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Nurse Educ Today. 2013 Dec;33(12):1453-8. doi: 10.1016/j.nedt.2013.06.015. Epub 2013 Jul 4.

Who is that masked educator? Deconstructing the teaching and learning processes of an innovative humanistic simulation technique.

Author information

1
Institute for Health and Social Science Research, Higher Education Division, CQ University, Queensland, Australia. Electronic address: m.mcallister@cqu.edu.au.

Abstract

Simulation learning in nursing has long made use of mannequins, standardized actors and role play to allow students opportunity to practice technical body-care skills and interventions. Even though numerous strategies have been developed to mimic or amplify clinical situations, a common problem that is difficult to overcome in even the most well-executed simulation experiences, is that students may realize the setting is artificial and fail to fully engage, remember or apply the learning. Another problem is that students may learn technical competence but remain uncertain about communicating with the person. Since communication capabilities are imperative in human service work, simulation learning that only achieves technical competence in students is not fully effective for the needs of nursing education. Furthermore, while simulation learning is a burgeoning space for innovative practices, it has been criticized for the absence of a basis in theory. It is within this context that an innovative simulation learning experience named "Mask-Ed (KRS simulation)", has been deconstructed and the active learning components examined. Establishing a theoretical basis for creative teaching and learning practices provides an understanding of how, why and when simulation learning has been effective and it may help to distinguish aspects of the experience that could be improved. Three conceptual theoretical fields help explain the power of this simulation technique: Vygotskian sociocultural learning theory, applied theatre and embodiment.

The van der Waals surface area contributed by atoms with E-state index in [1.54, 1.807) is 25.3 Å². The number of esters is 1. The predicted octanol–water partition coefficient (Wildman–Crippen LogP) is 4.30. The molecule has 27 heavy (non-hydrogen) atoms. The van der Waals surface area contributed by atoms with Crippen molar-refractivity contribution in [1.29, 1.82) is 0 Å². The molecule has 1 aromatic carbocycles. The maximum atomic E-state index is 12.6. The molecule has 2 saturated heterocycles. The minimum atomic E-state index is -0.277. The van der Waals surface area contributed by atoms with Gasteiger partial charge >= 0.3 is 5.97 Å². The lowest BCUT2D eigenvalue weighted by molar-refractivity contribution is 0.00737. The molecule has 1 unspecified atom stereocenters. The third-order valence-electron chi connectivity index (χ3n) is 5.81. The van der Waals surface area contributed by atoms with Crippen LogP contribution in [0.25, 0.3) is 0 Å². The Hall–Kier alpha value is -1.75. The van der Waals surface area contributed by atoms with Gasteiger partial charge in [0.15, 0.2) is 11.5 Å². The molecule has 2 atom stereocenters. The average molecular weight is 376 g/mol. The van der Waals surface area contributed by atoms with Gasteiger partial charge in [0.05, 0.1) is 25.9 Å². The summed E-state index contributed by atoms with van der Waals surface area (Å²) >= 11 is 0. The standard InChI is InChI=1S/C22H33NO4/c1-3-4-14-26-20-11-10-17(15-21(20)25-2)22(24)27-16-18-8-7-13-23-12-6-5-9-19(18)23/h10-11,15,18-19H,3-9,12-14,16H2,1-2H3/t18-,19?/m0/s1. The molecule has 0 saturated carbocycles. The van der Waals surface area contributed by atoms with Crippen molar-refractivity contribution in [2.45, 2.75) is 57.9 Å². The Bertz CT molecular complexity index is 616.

KEYWORDS:

Applied theatre; Drama; Embodiment; Mediated learning; Nursing education; Simulation; Sociocultural theory; Zone of proximal development

PMID:
23830644
DOI:
10.1016/j.nedt.2013.06.015
[Indexed for MEDLINE]
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